January 8, 2020

73 Comments

When does the line between family member and full time child minder become blurred?

A concerned mum has taken to popular parenting forum Mumsnet to ask if she is being unreasonable to expect her sister to pay her for childcare. Due to the flexible nature of her job, the mum would be able to offer her sister seven hours of care per day Monday to Friday, presumably until the child is ready to go to school. While we’re all for helping out your family, at what point do you have the awkward conversation about some compensation in return?

A Full Time Arrangement

Posting on the forum, the worried mum says she dreads the thought of having to talk to her sister about the issue. “My sister has told me she is pregnant,” she wrote. “I currently work from home part time in a job that is very flexible and fits around looking after my own children. My sister would want to go back to work full time after the maternity leave. We previously discussed me possibly being able to look after any potential future children due to my work flexibility, but no actual in depth details were ever really discussed.” We can totally understand the awkwardness of the situation, especially given how close the sisters are, but in addition to her part time job and caring for her own children, the mum would be taking on a huge responsibility…

Total Madness

Responses to the post highlighted the day to day challenges of taking on such a commitment. “What if you are sick? Your children are sick? You want a holiday?” asked one reply. “Your sister will benefit financially from you allowing her to go back to work with no childcare costs. Why on earth would you think that’s fair that she benefits 100 percent and you benefit 0 percent? That’s madness.” Even though the mum later clarified that her sister had offered her some money, she said that she felt guilty accepting it, but said she was determined to have a proper discussion and work out an arrangement that suits them both.

Discussions involving family and money are never easy, but we think clear communication from the start could have avoided a lot of stress for this generous mum!

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In what situation would you ask for financial compensation from a family member? Tell us in the comments!

 

  • There definitely needs to be an agreement put in place. I’ve seen so many mothers palm their children off to family members to look after, without any payment, while they go back to work. In a lot of cases these carers are grandparents who soon become frustrated and resentful at being used and tied down.

    Reply

  • If you are happy to look after her children every day then you need to set out a payment plan that suits you both. If she is going back to work and you weren’t available then she would need to pay for daycare. Work out a weekly amount that suits you both but also state what this entails and that you will be taking breaks but will give her plenty of time to make other arrangements. I unfortunately did this for my sister in law and she took full advantage of me. Said that she would pay me for my time but never did. I decided I’d never do that again.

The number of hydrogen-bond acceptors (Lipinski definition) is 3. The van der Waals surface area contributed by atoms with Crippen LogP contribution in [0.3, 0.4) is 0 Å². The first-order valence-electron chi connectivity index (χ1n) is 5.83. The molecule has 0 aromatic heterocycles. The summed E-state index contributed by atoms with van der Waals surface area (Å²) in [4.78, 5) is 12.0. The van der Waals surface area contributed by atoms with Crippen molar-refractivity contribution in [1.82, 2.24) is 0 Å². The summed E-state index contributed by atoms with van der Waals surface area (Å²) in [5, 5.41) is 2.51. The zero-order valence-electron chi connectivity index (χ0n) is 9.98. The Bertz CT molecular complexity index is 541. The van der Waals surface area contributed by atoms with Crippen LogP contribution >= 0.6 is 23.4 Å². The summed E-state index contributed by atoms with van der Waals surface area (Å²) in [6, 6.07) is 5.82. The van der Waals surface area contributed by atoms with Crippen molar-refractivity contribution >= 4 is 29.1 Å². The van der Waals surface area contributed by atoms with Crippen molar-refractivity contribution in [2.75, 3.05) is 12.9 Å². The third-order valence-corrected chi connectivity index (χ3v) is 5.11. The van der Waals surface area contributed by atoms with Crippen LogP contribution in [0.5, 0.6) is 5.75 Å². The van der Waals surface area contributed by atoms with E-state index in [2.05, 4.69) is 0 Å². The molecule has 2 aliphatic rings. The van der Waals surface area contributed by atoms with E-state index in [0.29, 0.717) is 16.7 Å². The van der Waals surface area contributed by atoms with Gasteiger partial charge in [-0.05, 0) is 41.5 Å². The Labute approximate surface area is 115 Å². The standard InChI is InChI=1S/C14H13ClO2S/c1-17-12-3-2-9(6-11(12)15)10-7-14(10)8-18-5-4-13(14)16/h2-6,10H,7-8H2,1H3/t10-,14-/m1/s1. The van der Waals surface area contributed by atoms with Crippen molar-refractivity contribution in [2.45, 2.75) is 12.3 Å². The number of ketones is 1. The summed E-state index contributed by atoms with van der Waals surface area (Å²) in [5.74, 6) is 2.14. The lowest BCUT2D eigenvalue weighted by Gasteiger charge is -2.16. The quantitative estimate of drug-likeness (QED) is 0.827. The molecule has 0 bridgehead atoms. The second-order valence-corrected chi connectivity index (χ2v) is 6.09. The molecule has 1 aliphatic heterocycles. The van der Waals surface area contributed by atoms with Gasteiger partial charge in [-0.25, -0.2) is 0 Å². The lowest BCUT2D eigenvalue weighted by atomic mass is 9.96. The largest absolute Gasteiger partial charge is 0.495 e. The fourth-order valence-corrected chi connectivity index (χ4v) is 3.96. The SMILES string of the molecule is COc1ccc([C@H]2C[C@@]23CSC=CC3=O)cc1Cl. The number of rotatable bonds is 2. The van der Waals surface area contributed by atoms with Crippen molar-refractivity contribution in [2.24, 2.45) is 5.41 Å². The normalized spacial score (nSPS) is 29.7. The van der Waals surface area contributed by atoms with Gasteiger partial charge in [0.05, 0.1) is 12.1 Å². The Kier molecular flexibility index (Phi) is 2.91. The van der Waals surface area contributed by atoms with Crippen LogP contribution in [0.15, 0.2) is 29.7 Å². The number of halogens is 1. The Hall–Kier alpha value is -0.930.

Reply

  • She could explain to her sister I did my years of loving and serving you and your kids but i no longer can and want to do this anymore ? because 1. It is tiring and I’m not able to give my own children one-on-one attention 2. I’m not able focus on my part time job from home. 3.The care for all these kids is costly.
    It sounds business like, but sometimes you have to.

    Reply

  • I don’t think you can expect a payment. But certainly she should ensure it doesn’t cost her anything by having everything provided.

    Reply

  • I think it would be nice if she supplied snacks etc for the children and maybe bought you a bunch of flowers to show appreciation. Personally I wouldn’t want money for minding my nieces or nephews even if it does help to benefit her financially. Family is family.

    Reply

  • For that amount of time Monday to Friday I would be charging but at a small rate compared to child care

    Reply

  • 100% , but I wouldn’t do it for anyone who just expected me to do it for free anyway, doesn’t matter who it is

    Reply

  • It would be something that has to be discussed between the two of them

    Reply

  • I wouldn’t expect to be paid for doing it, but money for food would be appreciated

    Reply

  • If you are going to offer to look after someone’s children then you shouldn’t ask to be paid! IN saying that I am sure the sister would appreciate and contribute somehow

    Reply

  • I think it will be nice to pay your sister if she’s helping you out

    Reply

  • Great! Good to know her sister isn’t expecting any free labor! Obviously 7 hours a day is HEAPS (I’m a teacher! Trust me I know!) definitely wouldn’t be fair on herself and in these kinds of situations you run the risk of having a fall out. Assuming she doesn’t accept the money, this may stress her out in the future with the load of looking after more children and as a result cause a rift between siblings! You wouldn’t want that!!

    Reply

  • They need to sit down and have a really good chat. Money should be offered, even if it is only to cover food and outings, etc. I don’t feel it is fair that one can go out earning money while the other does the baby/child sitting for no return/benefit.

    Reply

  • I believe this is a fair call,they need to sit down and come to agreement that suits both of them.

    Reply

  • Yes, I think there should be recognition of the impact on this mum.

    Reply

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